Dr. Christina Greer (115266)
Dr. Christina Greer

I’ve been thinking a lot about Black politics and Black leadership lately. With the ascendance of Representative Hakeem Jeffries as the incoming House Minority leader, a first for an African American in the history of our nation, I am curious about what gains can be made for Black people under our current system. We are not lacking Blacks in leadership positions, but we are still lacking substantive policies and economic gains for Black people across the country in cities large and small.

When Karen Bass is sworn in as the new mayor of Los Angeles, a first for an African American woman, and only the second African American in the city’s history to become mayor, the four largest cities in the United States will be led by African Americans. In New York, Eric Adams is only the second African American ever elected. In Chicago, Lori Lightfoot is only the second African American elected and the first African American woman. And Sylvester Turner is the second African American elected mayor of Houston. All four major cities have African American leaders, but will the quality of life for their Black residents significantly change under their leadership?

We know mayors are constrained by limited budgets, control by state houses, powerful governors who maintain power over utilities, transportation and large budgets, and more. However, we have never seen a moment with so many Black electeds in positions of power—and I have never been so skeptical about the actual gains possible for African Americans in this moment.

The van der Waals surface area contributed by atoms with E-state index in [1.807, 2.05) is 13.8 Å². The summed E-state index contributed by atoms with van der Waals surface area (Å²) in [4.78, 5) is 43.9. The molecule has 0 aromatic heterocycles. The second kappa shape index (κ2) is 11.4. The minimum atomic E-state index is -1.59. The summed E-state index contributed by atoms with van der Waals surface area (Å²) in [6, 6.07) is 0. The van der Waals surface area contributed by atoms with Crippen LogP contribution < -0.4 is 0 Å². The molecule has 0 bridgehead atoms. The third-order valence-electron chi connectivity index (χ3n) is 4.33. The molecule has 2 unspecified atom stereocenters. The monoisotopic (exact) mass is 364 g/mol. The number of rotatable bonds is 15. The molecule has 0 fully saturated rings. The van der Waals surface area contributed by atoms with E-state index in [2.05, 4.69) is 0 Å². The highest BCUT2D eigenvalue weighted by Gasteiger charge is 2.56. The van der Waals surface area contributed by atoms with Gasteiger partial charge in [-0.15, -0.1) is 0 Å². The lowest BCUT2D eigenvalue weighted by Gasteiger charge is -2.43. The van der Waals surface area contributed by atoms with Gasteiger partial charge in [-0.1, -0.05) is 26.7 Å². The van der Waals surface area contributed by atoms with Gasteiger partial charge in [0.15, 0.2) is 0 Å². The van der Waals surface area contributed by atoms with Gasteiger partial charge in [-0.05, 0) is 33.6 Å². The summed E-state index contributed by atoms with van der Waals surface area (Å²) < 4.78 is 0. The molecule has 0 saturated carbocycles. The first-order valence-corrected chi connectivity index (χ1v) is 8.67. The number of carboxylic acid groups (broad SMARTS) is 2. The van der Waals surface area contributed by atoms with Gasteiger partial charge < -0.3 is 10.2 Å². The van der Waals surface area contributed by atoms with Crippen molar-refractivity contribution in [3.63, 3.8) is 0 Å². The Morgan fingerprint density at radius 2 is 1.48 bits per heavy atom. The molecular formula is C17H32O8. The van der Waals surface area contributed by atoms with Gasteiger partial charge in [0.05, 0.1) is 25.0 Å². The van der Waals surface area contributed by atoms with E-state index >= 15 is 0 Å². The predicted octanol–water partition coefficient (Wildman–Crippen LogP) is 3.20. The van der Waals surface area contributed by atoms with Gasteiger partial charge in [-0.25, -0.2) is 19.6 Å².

For example, in New York City alone, the mayor, public advocate, attorney general, state senate majority leader, state house majority leader, district attorneys and significant portions of the city council, state legislature and state senate are all African American. The lieutenant governor even identifies as African American, yet the wealth gap, health inequities, education opportunities and more continue to leave African Americans in the bottom rungs. Sadly, when it comes to incarceration rates, arrests and interactions with the criminal justice system, African Americans remain at the greatest levels per capita. 

I am at a loss as to how we can translate some of the descriptive representation gains into more substantive representation for African Americans in New York City and beyond. Many of the hurdles we face are institutional, structural and beyond the control of any one elected official. What I do know is we have the power to help elect leaders who will continue to grapple with these issues and fight for the rights and dignity and policies that will directly help to uplift Black communities. We cannot be shy about supporting and electing individuals who are unwavering in their understanding and support of Black communities. We must continue to stay vigilant long after election season ends.

Christina Greer, Ph.D., is an associate professor at Fordham University, author of “Black Ethnics: Race, Immigration, and the Pursuit of the American Dream,” and co-host of the podcast FAQ-NYC and host of The Blackest Questions podcast at TheGrio.

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